There’s very little argument to be had. Streets of Rage (1991) was one of the finest beat ’em ups produced on the 16-bit console in the early 1990s., and I will not hear a bad word against it! Wanting to cash in on it’s success, Sega produced a sequel and released it the following year. Surely the creators couldn’t improve on such a near perfect game…or could they?
Streets of Rage 2 (known as Bar Knuckle II in Japan) is a side-scrolling beat ‘em up. The sequel to Streets of Rage (1991), it was developed by Sega, Ancient Corp., MNM Software and H.I.C.. It was published by Sega in 1992 and was released for the Sega Mega Drive in North America in 1992 and Europe and Japan in 1993; the Game Gear and Master System in 1993, and the Nintendo 3DS in 2015. For this review, I revisited the Mega Drive version.
It has been a year since ex-law enforcement officers Axel Stone, Blaze Fielding and Adam Hunter defeated the Syndicate and restored peace to their city streets once more. The morning after the one year anniversary of their bringing down of the Syndicate, Axel receives a phone call from Adam’s younger brother, Eddie “Skate” Hunter. He tells Axel that upon returning from school, he found that the house had been trashed and that Adam was missing. Axel and Blaze visited Adam’s house and sure enough, the place had been wrecked. Whilst looking for clues as to the culprit, Axel and Blaze find a photo showing Adam in chains lying at the feet of the Syndicate boss who they thought they had defeated the previous year. That very day, swarms of the Syndicate’s henchmen returned to the streets wreaking havoc once more. Axel and Blaze contacted their old friends at the Police Department, but they had either been fired or transferred to another department and so could not assist. Luckily, one of Axel’s friends, Max, agrees to help them rescue Adam. Skate also joins the trio to help rescue his brother.
Very little has changed from the first instalment. The game can be played in single or two-player mode and you must use your hand-to-hand combat skills to battle through hordes of Syndicate gang members. Along the way you can pick up and use weapons such as metal pipes and knives. These have limited use and will disappear once they are used up. When smashing up items such as sandwich boards and bins, you will also find money which goes towards your overall score, and apples and turkeys which help restore your energy.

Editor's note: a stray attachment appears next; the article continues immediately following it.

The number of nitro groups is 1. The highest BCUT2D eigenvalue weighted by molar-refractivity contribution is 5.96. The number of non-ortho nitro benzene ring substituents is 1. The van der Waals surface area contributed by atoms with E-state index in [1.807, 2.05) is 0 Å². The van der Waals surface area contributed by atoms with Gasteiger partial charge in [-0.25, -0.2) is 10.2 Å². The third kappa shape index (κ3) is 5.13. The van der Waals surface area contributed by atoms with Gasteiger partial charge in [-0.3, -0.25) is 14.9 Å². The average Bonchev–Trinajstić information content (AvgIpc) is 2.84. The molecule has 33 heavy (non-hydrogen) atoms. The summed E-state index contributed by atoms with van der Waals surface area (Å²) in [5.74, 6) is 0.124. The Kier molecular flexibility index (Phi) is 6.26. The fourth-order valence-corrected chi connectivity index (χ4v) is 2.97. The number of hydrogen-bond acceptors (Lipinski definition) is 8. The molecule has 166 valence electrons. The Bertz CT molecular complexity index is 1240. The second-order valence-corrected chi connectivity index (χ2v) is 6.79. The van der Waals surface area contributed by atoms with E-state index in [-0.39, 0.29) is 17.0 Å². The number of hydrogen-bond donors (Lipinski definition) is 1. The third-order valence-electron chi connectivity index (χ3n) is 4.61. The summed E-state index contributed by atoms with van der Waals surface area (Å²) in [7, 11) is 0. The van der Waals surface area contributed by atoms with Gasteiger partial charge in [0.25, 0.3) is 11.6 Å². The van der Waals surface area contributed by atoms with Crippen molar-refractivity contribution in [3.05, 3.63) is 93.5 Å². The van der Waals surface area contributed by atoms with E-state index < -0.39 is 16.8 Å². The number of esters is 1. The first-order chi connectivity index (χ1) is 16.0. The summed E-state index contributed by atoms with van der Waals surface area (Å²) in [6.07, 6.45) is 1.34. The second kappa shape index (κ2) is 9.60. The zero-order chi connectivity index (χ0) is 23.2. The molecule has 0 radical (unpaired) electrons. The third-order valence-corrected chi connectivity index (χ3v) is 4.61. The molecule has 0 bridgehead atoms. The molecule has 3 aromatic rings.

The special attack has been changed for this game. Instead of a back-up Police car raining down fire in the form of napalm or bullets from a gatling gun, you perform a special move. However, every time you use this move, you will lose a bit of energy.
SOR 2 also introduces a Duel Mode where you can fight other characters one on one. If you choose the same character, a colour palette change distinguishes the two of you. This is a nice little addition to the game but cannot compare to the likes of Street Fighter II (1992).
Axel Stone – Ex-Police Officer and skilled martial artist. Currently working as a bodyguard. A good allrounder.
Blaze Fielding – Ex-Police Officer and Judo expert. She is currently teaching dance. Agile, but not as strong as Axel and Max.
Eddie “Skate” Hunter – Teenage brother of Adam Hunter. He is an inline skater and break-dancer which allows him speed and agility but also the weakest character.
Max Thunder – Friend of Axel, Max is a former wrestler and extremely strong. His size does make him the slowest character though.
How Does It Handle?
The game plays very well. The controls are responsive and the differences between the characters are very apparent meaning you will need to change your fighting tactics based on who you are. You can still hit your team mate so be careful when you’re swinging that metal pipe.
The game also has a flatter perspective, so it feels as though there is less room to move around, encouraging you to engage in fighting quickly.
I like the fact that the energy bars of the enemies are now shown. It enables you to tactically work your way through enemies, perhaps killing the lesser henchmen before moving on to the tougher ones so that you are not so overwhelmed by their number.
One annoying aspect to the game is the once you are at the end of the level and have beaten the last enemy henchman, your player will automatically walk to the exit. This can be annoying if you’ve been trying to save an apple or turkey for health and it ends up just being left.